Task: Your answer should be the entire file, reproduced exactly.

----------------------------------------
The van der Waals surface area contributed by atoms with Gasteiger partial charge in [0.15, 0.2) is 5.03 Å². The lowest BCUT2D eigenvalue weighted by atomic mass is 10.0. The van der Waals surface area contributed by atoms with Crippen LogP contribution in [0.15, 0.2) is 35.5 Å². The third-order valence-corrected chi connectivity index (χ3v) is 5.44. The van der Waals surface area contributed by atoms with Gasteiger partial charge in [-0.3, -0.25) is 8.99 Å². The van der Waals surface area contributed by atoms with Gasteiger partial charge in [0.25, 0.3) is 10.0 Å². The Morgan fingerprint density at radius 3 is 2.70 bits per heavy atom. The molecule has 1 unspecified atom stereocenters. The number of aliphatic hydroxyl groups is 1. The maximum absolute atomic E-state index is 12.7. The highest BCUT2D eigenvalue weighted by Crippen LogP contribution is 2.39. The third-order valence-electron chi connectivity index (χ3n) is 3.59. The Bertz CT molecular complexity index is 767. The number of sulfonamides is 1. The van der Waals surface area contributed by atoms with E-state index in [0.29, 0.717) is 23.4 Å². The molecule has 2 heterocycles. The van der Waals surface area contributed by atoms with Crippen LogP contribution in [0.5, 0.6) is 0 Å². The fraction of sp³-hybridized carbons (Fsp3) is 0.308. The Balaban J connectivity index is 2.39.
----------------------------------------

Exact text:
The van der Waals surface area contributed by atoms with Gasteiger partial charge in [0.15, 0.2) is 5.03 Å². The lowest BCUT2D eigenvalue weighted by atomic mass is 10.0. The van der Waals surface area contributed by atoms with Crippen LogP contribution in [0.15, 0.2) is 35.5 Å². The third-order valence-corrected chi connectivity index (χ3v) is 5.44. The van der Waals surface area contributed by atoms with Gasteiger partial charge in [-0.3, -0.25) is 8.99 Å². The van der Waals surface area contributed by atoms with Gasteiger partial charge in [0.25, 0.3) is 10.0 Å². The Morgan fingerprint density at radius 3 is 2.70 bits per heavy atom. The molecule has 1 unspecified atom stereocenters. The number of aliphatic hydroxyl groups is 1. The maximum absolute atomic E-state index is 12.7. The highest BCUT2D eigenvalue weighted by Crippen LogP contribution is 2.39. The third-order valence-electron chi connectivity index (χ3n) is 3.59. The Bertz CT molecular complexity index is 767. The number of sulfonamides is 1. The van der Waals surface area contributed by atoms with E-state index in [0.29, 0.717) is 23.4 Å². The molecule has 2 heterocycles. The van der Waals surface area contributed by atoms with Crippen LogP contribution in [0.5, 0.6) is 0 Å². The fraction of sp³-hybridized carbons (Fsp3) is 0.308. The Balaban J connectivity index is 2.39.